Rounding out a year that has had no shortage of smart, modestly budgeted sci-fi movies, here's one that deserves to be mentioned amongst the best films of 2011. It also deserves better than the company of Gareth Edwards' movie, Monsters, by virtue of having a real script, sympathetic characters and better acting. Not to bash on Monsters too much, because it's still not a bad film, but it is a film that's more impressive as a production than as a story. Another Earth, by contrast, excels in putting the context of the story in the background of a character-driven indie drama about grief and guilt.

As much as this week's discovery of Kepler 22-b could even seem like viral marketing for this movie, the film really isn't about the other Earth, as much as it's about that vicarious feeling we've all had about the idea that there's a version of ourselves, somewhere out there, that didn't make that mistake that's been bugging us. It's about that suspicion that somewhere out there, there's a better version of ourselves, but with sci-fi trappings, that manifests itself as "Earth Two". It's a clever conceit, but rest assured that they actually pull it off, which means it's good, and not just clever.

Lead actress Brit Marling was a driving force in making the film, having also co-written the film with director Mike Cahill. Marling's closeness to the character of Rhoda makes for compelling viewing, to the point where you really couldn't imagine anybody else playing that character as well. Tom Cruise's cousin, William Mapother, is perhaps better known for playing the creepy Ethan Rom in Lost, but he elicits a great deal of sympathy as John, who has more or less become a hermit since his previous encounter with Rhoda. Although the actors have the right chemistry, the characters aren't really a solid match, with all of their history, and the relationship is absolutely at the forefront, eclipsing that whole business with the other planet, just as it should.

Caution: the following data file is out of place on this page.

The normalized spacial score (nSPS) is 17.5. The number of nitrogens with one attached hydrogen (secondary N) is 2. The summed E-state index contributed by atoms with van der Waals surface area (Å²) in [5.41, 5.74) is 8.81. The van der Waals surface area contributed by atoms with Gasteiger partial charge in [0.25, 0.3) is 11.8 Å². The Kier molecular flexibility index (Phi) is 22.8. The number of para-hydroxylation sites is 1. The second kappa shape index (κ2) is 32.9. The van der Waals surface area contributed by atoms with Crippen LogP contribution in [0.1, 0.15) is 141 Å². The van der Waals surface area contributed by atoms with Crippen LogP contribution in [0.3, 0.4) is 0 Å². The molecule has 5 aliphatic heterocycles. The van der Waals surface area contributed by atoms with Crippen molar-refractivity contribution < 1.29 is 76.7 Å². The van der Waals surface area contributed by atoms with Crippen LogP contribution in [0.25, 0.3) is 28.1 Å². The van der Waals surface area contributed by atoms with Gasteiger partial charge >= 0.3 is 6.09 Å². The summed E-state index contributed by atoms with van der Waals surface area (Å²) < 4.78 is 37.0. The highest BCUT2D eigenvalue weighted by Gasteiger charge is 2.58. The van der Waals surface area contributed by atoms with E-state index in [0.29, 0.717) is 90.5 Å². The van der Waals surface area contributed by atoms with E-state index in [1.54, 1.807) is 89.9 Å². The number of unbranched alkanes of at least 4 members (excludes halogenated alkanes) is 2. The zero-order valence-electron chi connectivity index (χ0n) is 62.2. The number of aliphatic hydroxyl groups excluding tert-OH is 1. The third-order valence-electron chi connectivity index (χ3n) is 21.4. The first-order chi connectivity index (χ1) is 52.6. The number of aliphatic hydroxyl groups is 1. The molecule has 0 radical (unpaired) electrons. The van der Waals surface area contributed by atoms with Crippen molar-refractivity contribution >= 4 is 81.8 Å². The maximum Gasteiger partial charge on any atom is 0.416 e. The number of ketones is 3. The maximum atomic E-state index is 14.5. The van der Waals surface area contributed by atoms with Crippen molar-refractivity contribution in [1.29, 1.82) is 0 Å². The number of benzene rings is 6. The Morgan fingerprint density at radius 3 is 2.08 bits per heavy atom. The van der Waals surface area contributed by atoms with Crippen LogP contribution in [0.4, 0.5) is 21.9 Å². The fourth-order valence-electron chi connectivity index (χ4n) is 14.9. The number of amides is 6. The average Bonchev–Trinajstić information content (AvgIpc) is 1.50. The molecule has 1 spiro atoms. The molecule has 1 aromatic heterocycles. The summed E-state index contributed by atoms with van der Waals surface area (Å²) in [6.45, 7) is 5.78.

With striking visuals, a thoughtful premise and the most audaciously open ending since Inception, Another Earth makes the most of its thought-provoking premise without selling short either its characters or dramatic beats. Brit Marling deserves to be propelled into the upper echelons of indie stardom for her work here, and Mike Cahill's direction shows no outward signs of the mad amount of effort and exertion that must have gone into making a $200,000 movie look so fantastic. I hesitate to call it the last great movie of the year, because I'll be very happy indeed if the dying days of 2011 throws up another film as haunting and heartfelt as this superior sci-fi drama.

If we compare the two side by side and ask which is better, in Harry Hill fashion, then it would be Kirsten Dunst who would be left crying. But my preference of Another Earth speaks much more of my tastes as a film fan, rather than of any particular lack on the part of Melancholia. Both films take on galactic scale, traditionally the province of much bigger, dumber movies, and tell refreshingly thoughtful stories within those settings. It takes some doing to find restraint within the context of worlds colliding, but each film manages to do just that, even if one of them blasts Wagner over the (in)action at every opportunity.

Another Earth is now showing in selected cinemas nationwide. Melancholia comes to DVD and Blu-Ray on January 23rd 2012.
If you've seen either of these movies, why not share your comments below?

I'm Mark the mad prophet, and until next time, don't watch anything I wouldn't watch.

1 comment:

Dot23 said...

having seen both movies, I agree with Mark that Another Earth[AE] has more going for it than Melancholia[M] (you don't include Kiefer Sutherland amongst the movie's luminaries!?!).

I found M to be overlong, symbolically heavy-handed & emotionless (in fact, I wish in some ways LvT had just released the opening sequence and left it at that!) whereas AE was neater, tenser and more thought-provoking (although I too found *that scene* highly unlikely and forced).

It seems weird that 2 films with a similar premise, which both feature tormented, depressed beautiful women and are both shot in cinema verite style should come out in the same year - although I thought the same thing about K9 and Turner and Hooch. Perhaps they, like the invasive planets, are dark mirrors of each other - one offering Hope, the other Despair.